Edge of Darkness
United Kingdom/United States, 2010
U.S. Release Date:
R (Violence, Profanity)
Theatrical Aspect Ratio:
Mel Gibson, Ray Winstone, Danny Huston, Bojana Novakovic, Shawn Roberts, David Aaron Baker, Jay O. Sanders
William Monahan and Andrew Bovell, based on the television series by Troy Kennedy Martin
Considering the talent involved and the strength of the source material, there's no way Edge of Darkness should have been this disappointing. Part of the problem is a direct result of condensation - there's no way to cram six hours of the dense mini-series upon which the movie is based into about 110 minutes without paying a penalty. More surprising, however, is the inconsistency of some of the production elements - acting, dialogue, direction - and these are delivered by seasoned veterans. Edge of Darkness has earned its January release date - this movie deserves to be dumped into theaters with little fanfare.
The British mini-series, which debuted on the BBC in 1985, comprised six episodes and was written by the late screenwriter Troy Kennedy Martin, whose resume also lists such highly respected projects as Reilly: Ace of Spies and Z-Cars. A tense, convoluted Cold War series, Edge of Darkness offered insurmountable challenges to adapters William Monahan and Andrew Bovell. The dialogue is often cheesy and their re-working of the story places it in a curious limbo between the incomprehensible and the obvious. When it comes to the more conventional murder-mystery aspects of the film, the viewer is always too steps ahead. For example, we know from the moment we first meet one secondary character that he's going to end up on the wrong side. The deeper aspect of the narrative, which involves government-sponsored conspiracies, is poorly explained, despite frequent pauses for bouts of expository dialogue. Those expecting a testosterone rush are going to be disappointed. The movie has bursts of action, but they are buffered by long, tedious periods when not a lot happens. But at least we get that memorable one-liner: "You'd better decide whether you're hanging on the cross, or banging in the nails!"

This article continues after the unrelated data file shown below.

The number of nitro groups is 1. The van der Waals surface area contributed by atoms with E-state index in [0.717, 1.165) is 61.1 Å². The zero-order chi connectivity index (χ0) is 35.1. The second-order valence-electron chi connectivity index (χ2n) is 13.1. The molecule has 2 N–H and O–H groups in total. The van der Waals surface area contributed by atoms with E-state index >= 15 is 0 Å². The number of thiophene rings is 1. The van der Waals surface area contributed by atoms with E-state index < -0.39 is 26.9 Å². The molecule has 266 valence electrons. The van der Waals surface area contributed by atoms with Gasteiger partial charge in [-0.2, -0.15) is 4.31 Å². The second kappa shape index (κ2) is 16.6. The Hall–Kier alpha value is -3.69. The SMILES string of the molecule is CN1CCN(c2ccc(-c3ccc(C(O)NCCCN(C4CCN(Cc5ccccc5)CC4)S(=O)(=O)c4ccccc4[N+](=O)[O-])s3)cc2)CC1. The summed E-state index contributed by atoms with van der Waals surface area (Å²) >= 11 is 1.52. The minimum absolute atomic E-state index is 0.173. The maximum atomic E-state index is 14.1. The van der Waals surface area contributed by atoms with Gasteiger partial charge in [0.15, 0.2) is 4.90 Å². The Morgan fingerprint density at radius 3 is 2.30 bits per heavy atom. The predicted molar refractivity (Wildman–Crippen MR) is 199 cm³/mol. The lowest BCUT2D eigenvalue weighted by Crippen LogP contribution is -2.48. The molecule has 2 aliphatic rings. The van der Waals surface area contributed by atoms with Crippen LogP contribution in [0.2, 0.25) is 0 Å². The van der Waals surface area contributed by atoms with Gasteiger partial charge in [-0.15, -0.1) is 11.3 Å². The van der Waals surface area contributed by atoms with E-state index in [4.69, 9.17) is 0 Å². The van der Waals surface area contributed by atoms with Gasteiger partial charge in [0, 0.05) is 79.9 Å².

Thomas Craven (Mel Gibson) is a lonely Boston police officer who dotes on his grown-up daughter, Emma (Bojana Novakovic). He keeps replaying old home movies of her as a little girl in his head. He's delighted when she comes home for a stay, but his excitement turns to concern when she becomes ill. As they leave for the hospital, a masked gunman arrives at his doorstep and blows a hole through Emma's chest. Craven is devastated but determined to avenge his daughter. Common wisdom indicates Emma's death was a case of mistaken identity - that the real mark was Craven and the killer is an ex-con holding a grudge. Craven isn't so sure, however. He learns that Emma's sickness was radiation poisoning and his questioning of her boss, Jack Bennett (Danny Huston), enflames his suspicions. Meanwhile, a shady government operative named Jedburgh (Ray Winstone), makes contact with Craven and lets him know that if he's going to pursue his investigation, he's going to have to proceed outside of the law. The responsible parties will never be brought to justice in conventional ways.